This article is more than 1 year old
FTX's Sam Bankman-Fried charged with fraud by just about everyone
Billions in people's private funds siphoned off to bankroll hedge fund, watchdogs say
Police in The Bahamas on Monday nabbed Sam Bankman-Fried (SBF), former CEO of failed cryptocurrency exchange FTX and crypto hedge fund Alameda Research, at the request of the US government, based on charges filed by multiple federal agencies.
On Tuesday, following that arrest, those charges were made public and are expected to be followed by a request to extradite SBF from the Bahamas to the US.
Prosecutors for the Southern District of New York filed an eight-count criminal indictment [PDF] for conspiracy to commit wire fraud and securities fraud; committing securities fraud wire fraud, and money laundering; and conspiracy to violate campaign finance rules.
The Feds contend that from about November 2019 up through the collapse of FTX and affiliated companies in November 2022, SBF participated in a scheme to defraud investors by using FTX customer funds to pay for expenses and debts incurred by his private hedge fund Alameda Research.
In other words, it is claimed, FTX secretly funneled billions in people's private funds into Alameda, which then gambled – sorry – invested the money into a wide range of startups and projects as well as covering the org's expenses. When concerns over Alameda and FTX surfaced last month or so, and people tried to pull their money out of the exchange, it was unable to comply due to what appeared to be a liquidity crunch, and imploded, ultimately filing for bankruptcy.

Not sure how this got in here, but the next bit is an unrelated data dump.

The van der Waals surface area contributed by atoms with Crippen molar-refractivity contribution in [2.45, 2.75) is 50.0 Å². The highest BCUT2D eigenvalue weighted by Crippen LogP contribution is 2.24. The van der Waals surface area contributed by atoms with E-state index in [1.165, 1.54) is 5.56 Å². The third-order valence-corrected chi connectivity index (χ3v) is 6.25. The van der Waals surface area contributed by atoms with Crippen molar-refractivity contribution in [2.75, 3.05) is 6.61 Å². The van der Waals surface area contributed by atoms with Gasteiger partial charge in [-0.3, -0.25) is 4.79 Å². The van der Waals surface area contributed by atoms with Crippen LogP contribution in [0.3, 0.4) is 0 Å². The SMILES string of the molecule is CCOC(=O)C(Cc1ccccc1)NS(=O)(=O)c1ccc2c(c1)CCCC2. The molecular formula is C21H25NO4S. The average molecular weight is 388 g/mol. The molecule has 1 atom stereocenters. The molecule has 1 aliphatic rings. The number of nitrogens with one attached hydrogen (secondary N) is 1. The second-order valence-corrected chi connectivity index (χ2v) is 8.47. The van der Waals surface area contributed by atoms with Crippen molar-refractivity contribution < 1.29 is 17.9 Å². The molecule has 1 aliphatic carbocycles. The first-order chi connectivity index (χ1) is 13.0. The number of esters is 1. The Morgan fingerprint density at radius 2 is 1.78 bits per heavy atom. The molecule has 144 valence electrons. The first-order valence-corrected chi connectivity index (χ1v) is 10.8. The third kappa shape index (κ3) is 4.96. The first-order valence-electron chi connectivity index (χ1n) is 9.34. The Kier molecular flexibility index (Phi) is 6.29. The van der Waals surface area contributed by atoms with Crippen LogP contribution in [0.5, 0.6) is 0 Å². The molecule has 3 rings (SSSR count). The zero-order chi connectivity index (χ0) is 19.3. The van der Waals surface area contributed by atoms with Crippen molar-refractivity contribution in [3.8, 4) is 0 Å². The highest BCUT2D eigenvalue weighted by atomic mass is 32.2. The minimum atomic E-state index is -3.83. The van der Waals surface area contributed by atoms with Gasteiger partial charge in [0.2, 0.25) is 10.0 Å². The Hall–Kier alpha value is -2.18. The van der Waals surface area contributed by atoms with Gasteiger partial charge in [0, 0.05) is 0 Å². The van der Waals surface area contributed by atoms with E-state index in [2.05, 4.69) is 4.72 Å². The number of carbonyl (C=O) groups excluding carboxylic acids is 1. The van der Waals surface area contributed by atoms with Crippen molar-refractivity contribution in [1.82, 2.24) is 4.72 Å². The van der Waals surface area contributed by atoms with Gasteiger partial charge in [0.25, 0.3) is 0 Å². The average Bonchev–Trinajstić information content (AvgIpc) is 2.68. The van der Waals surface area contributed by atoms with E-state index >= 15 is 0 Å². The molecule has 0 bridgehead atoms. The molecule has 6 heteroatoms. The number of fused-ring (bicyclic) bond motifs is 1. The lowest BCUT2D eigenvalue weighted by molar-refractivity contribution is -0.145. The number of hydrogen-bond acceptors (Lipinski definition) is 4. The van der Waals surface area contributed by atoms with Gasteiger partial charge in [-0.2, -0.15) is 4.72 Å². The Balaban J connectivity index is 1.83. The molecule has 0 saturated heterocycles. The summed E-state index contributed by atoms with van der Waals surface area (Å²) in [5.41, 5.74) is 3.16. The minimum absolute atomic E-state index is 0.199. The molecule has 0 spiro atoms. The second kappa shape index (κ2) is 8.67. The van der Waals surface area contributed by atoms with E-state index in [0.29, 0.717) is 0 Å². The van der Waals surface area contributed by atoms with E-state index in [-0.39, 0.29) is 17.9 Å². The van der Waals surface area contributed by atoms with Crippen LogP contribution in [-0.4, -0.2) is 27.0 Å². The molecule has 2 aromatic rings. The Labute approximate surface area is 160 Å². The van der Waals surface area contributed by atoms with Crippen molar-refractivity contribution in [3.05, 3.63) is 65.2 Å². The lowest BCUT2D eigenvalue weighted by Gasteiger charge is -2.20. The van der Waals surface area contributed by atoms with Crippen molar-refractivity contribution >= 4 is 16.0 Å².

The US Securities and Exchange Commission has also brought a civil complaint [PDF] against SBF alleging a scheme to defraud investors. "We allege that Sam Bankman-Fried built a house of cards on a foundation of deception while telling investors that it was one of the safest buildings in crypto," said SEC chairman Gary Gensler in a statement.
"The alleged fraud committed by Mr Bankman-Fried is a clarion call to crypto platforms that they need to come into compliance with our laws."
The SEC filing claims that while SBF told investors that "FTX had top-notch, sophisticated automated risk measures in place to protect customer assets" and that Alameda has no special privileges on the FTX platform, that was acually false.
"In truth, Bankman-Fried had exempted Alameda from the risk mitigation measures and had provided Alameda with significant special treatment on the FTX platform, including a virtually unlimited 'line of credit' funded by the platform’s customers," the SEC complaint says.